Marco Andretti felt closer to being back in form in 2018. With a key personnel change in the offseason, the third-generation Indy car driver is hoping to knock down the barrier to victory lane that’s been up for nearly eight years now.
Andretti, whose last NTT IndyCar Series win came at Iowa Speedway in June 2011, achieved a goal in 2018 by winning the pole position for the first race of the Chevrolet Detroit Grand Prix presented by Lear doubleheader. He scored a pair of top-five race finishes and eight top-10s to wind up ninth in the championship – his best points effort in three years.
Now, armed with team co-owner Bryan Herta calling strategy for a third straight season and a new engineer in Mark Bryant, the driver of the No. 98 Andretti Herta Autosport with Marco Andretti and Curb-Agajanian Honda is looking for more this year.
“I want a road- and street-(course) win,” Andretti said. “We knocked on the door (last year).
“It'd be nice to have more than one win this year and capitalize on the ones that (got away). I've had to pit on (potential) podium (finishes) on the white flag last year (at Toronto) and stuff like that. That stuff hurts. It'd be nice to just capitalize and get ones that we’re in command to get.”
Entering his 14th season in the NTT IndyCar Series, the 31-year-old Andretti has watched 21 other drivers celebrate on the top step of the podium in the 126 races since he last won. While it has been undoubtedly tough to endure, Andretti’s methodical climb back has been aided by his focus of not over-analyzing things.
“Being a veteran now, it's easy to get too in tune with the engineering aspect of it,” Andretti said. “I need to actually step away and just drive the car. The reason you see a lot of fast rookies is because ignorance is bliss sometimes. They're just driving the car.”
The engineering role is the biggest change for Andretti this season. Bryant, who won the 2018 Indy Lights presented by Cooper Tires championship with Andretti Autosport driver Patricio O’Ward, replaces the departed Nathan O’Rourke in the No. 98 timing stand.
“He is really studying my style and he's had a lot of ideas already of how he can help me,” Andretti said of his new engineer. “He knows some deficits that I need to work on in my game, and he knows that if we focus on those areas with the race car, then hopefully I'm quick enough in the other type of corners to overcome that. Really, looking at where we need to work, that's what we have to do, right?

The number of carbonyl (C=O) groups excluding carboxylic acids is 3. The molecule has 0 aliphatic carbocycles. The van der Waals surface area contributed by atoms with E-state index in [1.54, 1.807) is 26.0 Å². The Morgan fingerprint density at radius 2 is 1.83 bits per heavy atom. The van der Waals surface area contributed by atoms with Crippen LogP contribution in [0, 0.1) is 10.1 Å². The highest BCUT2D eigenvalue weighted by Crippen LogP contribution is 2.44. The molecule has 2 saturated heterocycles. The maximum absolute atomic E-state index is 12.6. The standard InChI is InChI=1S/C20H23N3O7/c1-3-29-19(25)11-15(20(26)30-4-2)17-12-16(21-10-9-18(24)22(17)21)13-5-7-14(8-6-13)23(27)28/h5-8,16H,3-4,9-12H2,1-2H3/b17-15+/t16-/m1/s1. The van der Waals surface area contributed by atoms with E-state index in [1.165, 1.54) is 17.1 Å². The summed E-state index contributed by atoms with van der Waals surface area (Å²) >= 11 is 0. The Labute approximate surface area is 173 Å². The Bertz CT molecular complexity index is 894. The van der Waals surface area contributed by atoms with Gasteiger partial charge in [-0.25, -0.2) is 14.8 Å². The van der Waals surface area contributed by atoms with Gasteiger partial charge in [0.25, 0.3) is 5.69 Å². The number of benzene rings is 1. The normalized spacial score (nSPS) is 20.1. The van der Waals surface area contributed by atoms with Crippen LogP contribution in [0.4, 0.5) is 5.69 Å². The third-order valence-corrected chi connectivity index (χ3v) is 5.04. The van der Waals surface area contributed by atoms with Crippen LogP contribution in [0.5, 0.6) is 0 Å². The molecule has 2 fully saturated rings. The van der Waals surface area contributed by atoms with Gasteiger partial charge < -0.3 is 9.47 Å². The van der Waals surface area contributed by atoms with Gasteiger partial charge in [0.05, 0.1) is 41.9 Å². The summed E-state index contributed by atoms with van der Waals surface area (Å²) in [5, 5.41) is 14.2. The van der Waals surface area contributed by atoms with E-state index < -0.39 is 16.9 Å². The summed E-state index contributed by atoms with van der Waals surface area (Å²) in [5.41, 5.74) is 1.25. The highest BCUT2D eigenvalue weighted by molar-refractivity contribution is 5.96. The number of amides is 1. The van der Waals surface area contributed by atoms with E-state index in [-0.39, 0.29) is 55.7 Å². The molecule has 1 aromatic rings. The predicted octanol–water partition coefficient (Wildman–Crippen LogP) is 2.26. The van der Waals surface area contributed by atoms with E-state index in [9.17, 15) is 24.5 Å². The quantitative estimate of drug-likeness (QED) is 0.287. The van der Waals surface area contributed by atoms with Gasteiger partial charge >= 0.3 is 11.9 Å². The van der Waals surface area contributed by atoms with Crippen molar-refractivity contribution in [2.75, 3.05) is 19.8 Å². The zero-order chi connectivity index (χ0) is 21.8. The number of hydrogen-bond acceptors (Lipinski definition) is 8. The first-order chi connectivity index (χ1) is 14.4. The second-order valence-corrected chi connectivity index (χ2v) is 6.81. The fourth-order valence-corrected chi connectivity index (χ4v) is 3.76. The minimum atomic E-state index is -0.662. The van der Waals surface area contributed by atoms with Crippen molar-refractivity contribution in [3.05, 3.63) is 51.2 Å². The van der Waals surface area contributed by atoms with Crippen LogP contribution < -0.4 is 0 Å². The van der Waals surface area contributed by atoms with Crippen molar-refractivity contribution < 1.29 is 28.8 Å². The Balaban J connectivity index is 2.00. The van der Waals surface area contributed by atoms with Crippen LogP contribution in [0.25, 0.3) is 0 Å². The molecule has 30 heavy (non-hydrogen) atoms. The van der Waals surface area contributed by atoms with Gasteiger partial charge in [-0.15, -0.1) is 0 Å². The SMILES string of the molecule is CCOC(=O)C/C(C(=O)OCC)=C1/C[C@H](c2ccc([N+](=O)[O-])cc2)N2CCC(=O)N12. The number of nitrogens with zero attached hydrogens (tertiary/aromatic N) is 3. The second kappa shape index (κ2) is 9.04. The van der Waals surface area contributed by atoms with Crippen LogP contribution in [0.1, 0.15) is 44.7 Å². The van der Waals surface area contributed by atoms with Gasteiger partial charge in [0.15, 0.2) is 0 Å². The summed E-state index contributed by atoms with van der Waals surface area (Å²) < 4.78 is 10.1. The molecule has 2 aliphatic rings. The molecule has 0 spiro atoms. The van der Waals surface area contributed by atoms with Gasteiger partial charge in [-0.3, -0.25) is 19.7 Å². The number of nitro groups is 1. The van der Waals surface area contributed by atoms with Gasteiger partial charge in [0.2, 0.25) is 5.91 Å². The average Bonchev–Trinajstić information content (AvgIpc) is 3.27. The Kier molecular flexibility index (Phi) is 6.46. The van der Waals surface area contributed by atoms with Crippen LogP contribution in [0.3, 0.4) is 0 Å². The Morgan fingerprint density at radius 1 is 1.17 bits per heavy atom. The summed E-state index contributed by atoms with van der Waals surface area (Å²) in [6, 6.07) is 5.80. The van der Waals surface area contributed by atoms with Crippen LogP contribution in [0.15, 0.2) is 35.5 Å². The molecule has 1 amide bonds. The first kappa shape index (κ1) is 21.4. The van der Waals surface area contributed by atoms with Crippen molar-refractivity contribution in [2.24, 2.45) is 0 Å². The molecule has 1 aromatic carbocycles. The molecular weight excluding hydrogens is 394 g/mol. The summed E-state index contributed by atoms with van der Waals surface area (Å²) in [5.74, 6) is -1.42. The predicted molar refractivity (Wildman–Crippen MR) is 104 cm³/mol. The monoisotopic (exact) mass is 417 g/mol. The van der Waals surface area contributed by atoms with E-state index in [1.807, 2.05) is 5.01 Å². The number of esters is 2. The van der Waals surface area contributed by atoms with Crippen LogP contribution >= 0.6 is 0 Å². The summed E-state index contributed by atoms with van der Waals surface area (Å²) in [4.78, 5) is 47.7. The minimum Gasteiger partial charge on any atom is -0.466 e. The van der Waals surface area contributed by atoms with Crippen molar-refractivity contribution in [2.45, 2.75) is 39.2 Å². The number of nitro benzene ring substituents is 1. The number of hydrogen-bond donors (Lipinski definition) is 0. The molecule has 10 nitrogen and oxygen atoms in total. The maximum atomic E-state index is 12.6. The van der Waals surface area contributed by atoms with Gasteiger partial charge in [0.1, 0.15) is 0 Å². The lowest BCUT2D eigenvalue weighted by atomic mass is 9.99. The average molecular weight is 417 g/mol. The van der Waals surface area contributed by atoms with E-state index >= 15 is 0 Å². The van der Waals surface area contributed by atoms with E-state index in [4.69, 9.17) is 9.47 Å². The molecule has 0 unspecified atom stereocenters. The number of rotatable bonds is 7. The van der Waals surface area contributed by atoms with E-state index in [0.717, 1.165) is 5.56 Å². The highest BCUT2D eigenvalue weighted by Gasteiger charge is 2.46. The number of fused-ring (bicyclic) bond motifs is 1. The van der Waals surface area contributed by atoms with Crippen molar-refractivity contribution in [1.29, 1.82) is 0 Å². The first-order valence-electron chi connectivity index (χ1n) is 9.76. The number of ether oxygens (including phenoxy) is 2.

“I think sometimes new blood is good, so I don't really feel at a deficit. I think he's a future superstar, honestly. He's come in and given completely outside-of-the-box ideas to our entire team already, so it's pretty cool.”
When critiquing his own race craft, the two-time race winner is aware of where he needs to improve to join teammates Alexander Rossi and Ryan Hunter-Reay in the championship conversation.
“It would probably be high-speed corners, learning to really trust what (the car) is going to do there,” Andretti said.
“What helps me is continuity with a certain setup. I’m not good at running through three different setups in three different sessions – I’m not that good at adapting. It’s hard to really wring out that lap and to really trust what it’s going to do, especially with the bumpiness of a street circuit and stuff.
“Last year at Detroit, I remember being sixth in practice, having a little lift in a corner and coming in and saying, ‘Don’t change the car. We’re on pole if I can execute.’ That helps me because I know what I have, so changing the car less is big for me. That’s a new approach this year.”
Being the grandson of Mario Andretti and son of Michael Andretti, Marco knows he carries the family racing heritage wherever he goes. He’s also well aware that the spotlight will shine even brighter on him at this year’s Indianapolis 500 presented by Gainbridge, since it’s the 50th anniversary of Mario’s 1969 win.
“As if the 500 wasn't big enough already!” Andretti quipped. “I have thought about it. I want to win any Indy 500, but if there is one to win, if I could pick one, it'd be this one, for sure.
“I just keep saying, 'What would you do? What would you do?' I'd cry, probably publicly and I think I would just feel 49 years of ‘close but no cigar.’ All of that would come into how I'd be feeling at that time. It'd be overwhelming, but it'd be amazing.”
The 2019 NTT IndyCar Series calendar features 17 races, all airing live on NBC or NBCSN and the Advance Auto Parts INDYCAR Radio Network. Opening with the Firestone Grand Prix of St. Petersburg on March 10 (1 p.m. ET, NBCSN) and followed by the INDYCAR Classic at COTA on March 24 (1 p.m., NBCSN), the schedule is highlighted by the 103rd Indianapolis 500 on May 26 (11 a.m., NBC) and closes with the Firestone Grand Prix of Monterey from WeatherTech Raceway Laguna Seca (2:30 p.m., NBC).